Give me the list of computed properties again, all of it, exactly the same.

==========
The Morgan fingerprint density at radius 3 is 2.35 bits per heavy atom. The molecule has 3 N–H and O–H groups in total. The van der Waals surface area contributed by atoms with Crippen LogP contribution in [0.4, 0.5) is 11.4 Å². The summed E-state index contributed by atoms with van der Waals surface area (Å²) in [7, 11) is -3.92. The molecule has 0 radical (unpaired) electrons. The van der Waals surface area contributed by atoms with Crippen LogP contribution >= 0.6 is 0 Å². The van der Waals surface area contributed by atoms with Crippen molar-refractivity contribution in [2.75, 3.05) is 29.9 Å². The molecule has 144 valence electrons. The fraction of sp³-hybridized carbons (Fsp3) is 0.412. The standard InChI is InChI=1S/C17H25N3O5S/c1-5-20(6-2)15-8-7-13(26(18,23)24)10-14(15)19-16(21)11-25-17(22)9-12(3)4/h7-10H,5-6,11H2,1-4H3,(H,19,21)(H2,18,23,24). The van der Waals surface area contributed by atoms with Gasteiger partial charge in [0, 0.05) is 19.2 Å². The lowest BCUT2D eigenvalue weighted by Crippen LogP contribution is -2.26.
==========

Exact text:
The Morgan fingerprint density at radius 3 is 2.35 bits per heavy atom. The molecule has 3 N–H and O–H groups in total. The van der Waals surface area contributed by atoms with Crippen LogP contribution in [0.4, 0.5) is 11.4 Å². The summed E-state index contributed by atoms with van der Waals surface area (Å²) in [7, 11) is -3.92. The molecule has 0 radical (unpaired) electrons. The van der Waals surface area contributed by atoms with Crippen LogP contribution >= 0.6 is 0 Å². The van der Waals surface area contributed by atoms with Crippen molar-refractivity contribution in [2.75, 3.05) is 29.9 Å². The molecule has 144 valence electrons. The fraction of sp³-hybridized carbons (Fsp3) is 0.412. The standard InChI is InChI=1S/C17H25N3O5S/c1-5-20(6-2)15-8-7-13(26(18,23)24)10-14(15)19-16(21)11-25-17(22)9-12(3)4/h7-10H,5-6,11H2,1-4H3,(H,19,21)(H2,18,23,24). The van der Waals surface area contributed by atoms with Gasteiger partial charge in [0, 0.05) is 19.2 Å². The lowest BCUT2D eigenvalue weighted by Crippen LogP contribution is -2.26.